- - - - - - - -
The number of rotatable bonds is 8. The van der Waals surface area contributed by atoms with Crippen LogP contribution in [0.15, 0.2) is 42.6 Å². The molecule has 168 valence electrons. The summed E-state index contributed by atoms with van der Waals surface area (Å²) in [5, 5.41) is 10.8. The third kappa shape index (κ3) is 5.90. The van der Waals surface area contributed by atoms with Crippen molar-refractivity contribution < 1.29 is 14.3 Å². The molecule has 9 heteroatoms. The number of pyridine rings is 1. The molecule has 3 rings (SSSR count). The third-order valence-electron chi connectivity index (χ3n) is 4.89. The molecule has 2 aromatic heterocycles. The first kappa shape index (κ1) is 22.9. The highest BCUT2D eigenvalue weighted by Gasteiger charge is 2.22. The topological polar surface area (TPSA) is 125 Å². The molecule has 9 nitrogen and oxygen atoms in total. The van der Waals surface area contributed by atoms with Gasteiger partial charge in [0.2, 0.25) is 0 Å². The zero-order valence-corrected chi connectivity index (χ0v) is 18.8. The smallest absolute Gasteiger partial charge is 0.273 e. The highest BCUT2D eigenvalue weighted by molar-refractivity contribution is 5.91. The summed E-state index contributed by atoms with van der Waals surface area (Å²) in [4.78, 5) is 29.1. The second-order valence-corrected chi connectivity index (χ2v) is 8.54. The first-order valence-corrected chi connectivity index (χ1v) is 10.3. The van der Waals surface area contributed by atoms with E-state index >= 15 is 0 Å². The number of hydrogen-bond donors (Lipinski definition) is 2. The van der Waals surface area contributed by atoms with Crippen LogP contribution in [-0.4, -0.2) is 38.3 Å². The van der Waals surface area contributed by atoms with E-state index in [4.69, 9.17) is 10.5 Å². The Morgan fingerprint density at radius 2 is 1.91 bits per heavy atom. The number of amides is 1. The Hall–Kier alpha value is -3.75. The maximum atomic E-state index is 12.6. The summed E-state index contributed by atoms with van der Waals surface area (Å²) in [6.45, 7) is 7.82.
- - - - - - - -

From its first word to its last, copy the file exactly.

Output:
The number of rotatable bonds is 8. The van der Waals surface area contributed by atoms with Crippen LogP contribution in [0.15, 0.2) is 42.6 Å². The molecule has 168 valence electrons. The summed E-state index contributed by atoms with van der Waals surface area (Å²) in [5, 5.41) is 10.8. The third kappa shape index (κ3) is 5.90. The van der Waals surface area contributed by atoms with Crippen molar-refractivity contribution < 1.29 is 14.3 Å². The molecule has 9 heteroatoms. The number of pyridine rings is 1. The molecule has 3 rings (SSSR count). The third-order valence-electron chi connectivity index (χ3n) is 4.89. The molecule has 2 aromatic heterocycles. The first kappa shape index (κ1) is 22.9. The highest BCUT2D eigenvalue weighted by Gasteiger charge is 2.22. The topological polar surface area (TPSA) is 125 Å². The molecule has 9 nitrogen and oxygen atoms in total. The van der Waals surface area contributed by atoms with Gasteiger partial charge in [0.2, 0.25) is 0 Å². The zero-order valence-corrected chi connectivity index (χ0v) is 18.8. The smallest absolute Gasteiger partial charge is 0.273 e. The highest BCUT2D eigenvalue weighted by molar-refractivity contribution is 5.91. The summed E-state index contributed by atoms with van der Waals surface area (Å²) in [4.78, 5) is 29.1. The second-order valence-corrected chi connectivity index (χ2v) is 8.54. The first-order valence-corrected chi connectivity index (χ1v) is 10.3. The van der Waals surface area contributed by atoms with E-state index >= 15 is 0 Å². The number of hydrogen-bond donors (Lipinski definition) is 2. The van der Waals surface area contributed by atoms with Crippen LogP contribution in [-0.4, -0.2) is 38.3 Å². The van der Waals surface area contributed by atoms with E-state index in [4.69, 9.17) is 10.5 Å². The Morgan fingerprint density at radius 2 is 1.91 bits per heavy atom. The number of amides is 1. The Hall–Kier alpha value is -3.75. The maximum atomic E-state index is 12.6. The summed E-state index contributed by atoms with van der Waals surface area (Å²) in [6.45, 7) is 7.82.